Nathan Gill, a fellow member of the European Parliament, says doctors want to keep Woolfe in hospital for 48 more hours "as a precaution".
Steven Woolfe suffered seizures and needed brain scans after he collapsed following a "physical" confrontation at a heated meeting of UKIP's European Parliament members (MEPs) in Strasbourg to discuss the party's future.
A handout picture released by ITV NEWS on October 6, 2016 shows UK Independence Party MEP, Steven Woolfe, lying face-down on a walk-way inside the European Parliament building in Strasbourg in eastern France.
In an interview with BBC Radio Humberside, he "categorically" denied throwing any punches at Woolfe and insisted he was not responsible for his injuries.
BBC political correspondent Tom Bateman said the meeting followed Steven Woolfe's recent praise for Theresa May's premiership and an admission he had "flirted with the idea" of joining the Conservatives but chose to stick with UKIP. A source told New Europe that Woolfe was struck by UKIP MEP Mike Hookem. "A bit of a scuffle", he said.
"I then said "No Steven, you had 20 days to get this in".
Mr Oakden said the events did not characterise or define UKIP, adding: "The party is far bigger than any one individual".
Woolfe, who had been supported by both Farage and Arron Banks, the party's main financial backer, was quick to throw his hat into the ring to replace James on Wednesday. I never punched him.
UKIP leader Nigel Farage said there was an incident in the party room meeting right before Mr Woolfe lost consciousness.
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Speaking to the BBC's Newsnight programme, the UKIP chairman said the incident appeared to be a case of "two individuals who clearly got carried away" but it would be inappropriate to speculate over what caused Mr Woolfe to fall.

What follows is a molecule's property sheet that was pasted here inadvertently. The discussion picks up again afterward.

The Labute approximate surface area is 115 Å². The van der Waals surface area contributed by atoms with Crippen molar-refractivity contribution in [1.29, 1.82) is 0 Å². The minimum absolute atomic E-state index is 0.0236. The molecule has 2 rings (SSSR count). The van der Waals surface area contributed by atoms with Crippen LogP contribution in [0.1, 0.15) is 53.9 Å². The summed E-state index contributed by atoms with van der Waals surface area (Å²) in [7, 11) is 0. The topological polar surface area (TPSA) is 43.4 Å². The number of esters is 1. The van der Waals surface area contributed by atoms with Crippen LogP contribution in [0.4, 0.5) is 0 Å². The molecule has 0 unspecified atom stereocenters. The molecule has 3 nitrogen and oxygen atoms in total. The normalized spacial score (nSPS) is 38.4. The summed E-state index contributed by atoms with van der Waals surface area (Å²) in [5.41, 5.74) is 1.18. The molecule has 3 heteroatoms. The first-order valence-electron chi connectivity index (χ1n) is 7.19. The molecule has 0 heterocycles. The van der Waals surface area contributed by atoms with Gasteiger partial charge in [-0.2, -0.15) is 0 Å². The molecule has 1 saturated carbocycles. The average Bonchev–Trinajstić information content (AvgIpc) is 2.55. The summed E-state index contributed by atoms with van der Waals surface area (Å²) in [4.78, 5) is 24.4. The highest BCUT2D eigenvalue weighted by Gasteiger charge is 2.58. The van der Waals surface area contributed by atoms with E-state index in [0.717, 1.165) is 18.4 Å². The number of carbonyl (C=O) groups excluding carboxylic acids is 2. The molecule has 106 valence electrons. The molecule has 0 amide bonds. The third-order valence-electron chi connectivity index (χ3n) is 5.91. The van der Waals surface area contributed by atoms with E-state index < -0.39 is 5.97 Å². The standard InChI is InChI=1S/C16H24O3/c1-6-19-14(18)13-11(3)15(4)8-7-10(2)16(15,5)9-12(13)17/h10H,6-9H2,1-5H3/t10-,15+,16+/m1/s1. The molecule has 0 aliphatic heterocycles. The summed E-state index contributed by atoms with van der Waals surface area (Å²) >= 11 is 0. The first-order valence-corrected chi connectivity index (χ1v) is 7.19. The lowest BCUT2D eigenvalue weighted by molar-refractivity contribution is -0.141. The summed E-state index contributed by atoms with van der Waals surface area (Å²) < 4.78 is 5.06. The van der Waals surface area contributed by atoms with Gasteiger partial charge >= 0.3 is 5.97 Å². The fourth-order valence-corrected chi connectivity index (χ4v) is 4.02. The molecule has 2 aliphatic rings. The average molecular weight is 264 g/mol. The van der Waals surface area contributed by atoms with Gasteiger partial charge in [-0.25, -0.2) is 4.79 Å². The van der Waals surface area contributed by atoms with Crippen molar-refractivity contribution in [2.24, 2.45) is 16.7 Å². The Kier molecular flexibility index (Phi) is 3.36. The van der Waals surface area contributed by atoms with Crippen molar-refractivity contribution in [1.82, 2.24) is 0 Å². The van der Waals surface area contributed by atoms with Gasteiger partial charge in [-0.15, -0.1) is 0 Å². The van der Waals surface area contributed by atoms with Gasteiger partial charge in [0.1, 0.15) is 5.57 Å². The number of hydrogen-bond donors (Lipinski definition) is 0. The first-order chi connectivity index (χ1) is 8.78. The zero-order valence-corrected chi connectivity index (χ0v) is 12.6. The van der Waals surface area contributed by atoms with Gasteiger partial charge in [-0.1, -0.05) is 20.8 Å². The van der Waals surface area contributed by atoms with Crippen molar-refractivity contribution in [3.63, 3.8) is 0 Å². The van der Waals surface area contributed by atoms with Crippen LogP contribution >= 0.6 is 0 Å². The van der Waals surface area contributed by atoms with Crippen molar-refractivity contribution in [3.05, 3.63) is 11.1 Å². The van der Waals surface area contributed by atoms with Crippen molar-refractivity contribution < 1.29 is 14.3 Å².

In a statement from hospital, Mr Woolfe said he still had numbness in his face but was "feeling brighter, happier, and smiling as ever". Earlier, he told the Daily Mail that Hookem "came at me and landed a blow" after they left the meeting room.
Nigel Farage, who is now the party's interim leader, has also ordered and investigation into what happened.
Thursday's incident came a day after Woolfe had declared his candidacy to become permanent leader of the anti-EU party.
Woolfe had announced his intention to run in an upcoming leadership contest and was bookies' favorite to win.
Roger Helmer, one of the UKIP MEPs at the meeting where the altercation occurred, said there had been "a lively exchange of views".
Mr Woolfe was the first contender to throw his hat in the ring having been barred from standing in the last leadership election after it was ruled he submitted his nomination papers 17 minutes late.
Woolfe, 49, annoyed some party colleagues when he said recently that he had considered joining Britain's governing Conservatives.
Mr Hookem said he would co-operate fully with any investigation into the incident by his party.